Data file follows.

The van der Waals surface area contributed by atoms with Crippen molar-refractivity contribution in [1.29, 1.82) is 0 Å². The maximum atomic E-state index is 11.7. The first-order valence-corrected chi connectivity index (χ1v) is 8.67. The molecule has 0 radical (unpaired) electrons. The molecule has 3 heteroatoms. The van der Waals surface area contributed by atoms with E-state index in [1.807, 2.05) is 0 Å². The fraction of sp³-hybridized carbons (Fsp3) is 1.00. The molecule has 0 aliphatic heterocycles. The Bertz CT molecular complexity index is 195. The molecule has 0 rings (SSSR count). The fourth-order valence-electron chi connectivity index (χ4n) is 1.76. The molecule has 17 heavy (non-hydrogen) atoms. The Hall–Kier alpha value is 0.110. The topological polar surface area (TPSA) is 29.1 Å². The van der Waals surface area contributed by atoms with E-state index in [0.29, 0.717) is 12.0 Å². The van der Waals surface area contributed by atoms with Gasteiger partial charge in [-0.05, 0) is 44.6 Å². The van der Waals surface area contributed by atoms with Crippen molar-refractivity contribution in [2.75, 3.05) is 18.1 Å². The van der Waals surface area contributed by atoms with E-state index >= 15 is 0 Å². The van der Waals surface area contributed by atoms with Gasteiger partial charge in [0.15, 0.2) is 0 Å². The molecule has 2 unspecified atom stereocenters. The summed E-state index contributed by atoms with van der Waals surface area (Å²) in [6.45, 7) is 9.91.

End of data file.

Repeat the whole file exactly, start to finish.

The van der Waals surface area contributed by atoms with Crippen molar-refractivity contribution in [1.29, 1.82) is 0 Å². The maximum atomic E-state index is 11.7. The first-order valence-corrected chi connectivity index (χ1v) is 8.67. The molecule has 0 radical (unpaired) electrons. The molecule has 3 heteroatoms. The van der Waals surface area contributed by atoms with E-state index in [1.807, 2.05) is 0 Å². The fraction of sp³-hybridized carbons (Fsp3) is 1.00. The molecule has 0 aliphatic heterocycles. The Bertz CT molecular complexity index is 195. The molecule has 0 rings (SSSR count). The fourth-order valence-electron chi connectivity index (χ4n) is 1.76. The molecule has 17 heavy (non-hydrogen) atoms. The Hall–Kier alpha value is 0.110. The topological polar surface area (TPSA) is 29.1 Å². The van der Waals surface area contributed by atoms with E-state index in [0.29, 0.717) is 12.0 Å². The van der Waals surface area contributed by atoms with Gasteiger partial charge in [-0.05, 0) is 44.6 Å². The van der Waals surface area contributed by atoms with Crippen molar-refractivity contribution in [2.75, 3.05) is 18.1 Å². The van der Waals surface area contributed by atoms with E-state index >= 15 is 0 Å². The van der Waals surface area contributed by atoms with Gasteiger partial charge in [0.15, 0.2) is 0 Å². The molecule has 2 unspecified atom stereocenters. The summed E-state index contributed by atoms with van der Waals surface area (Å²) in [6.45, 7) is 9.91.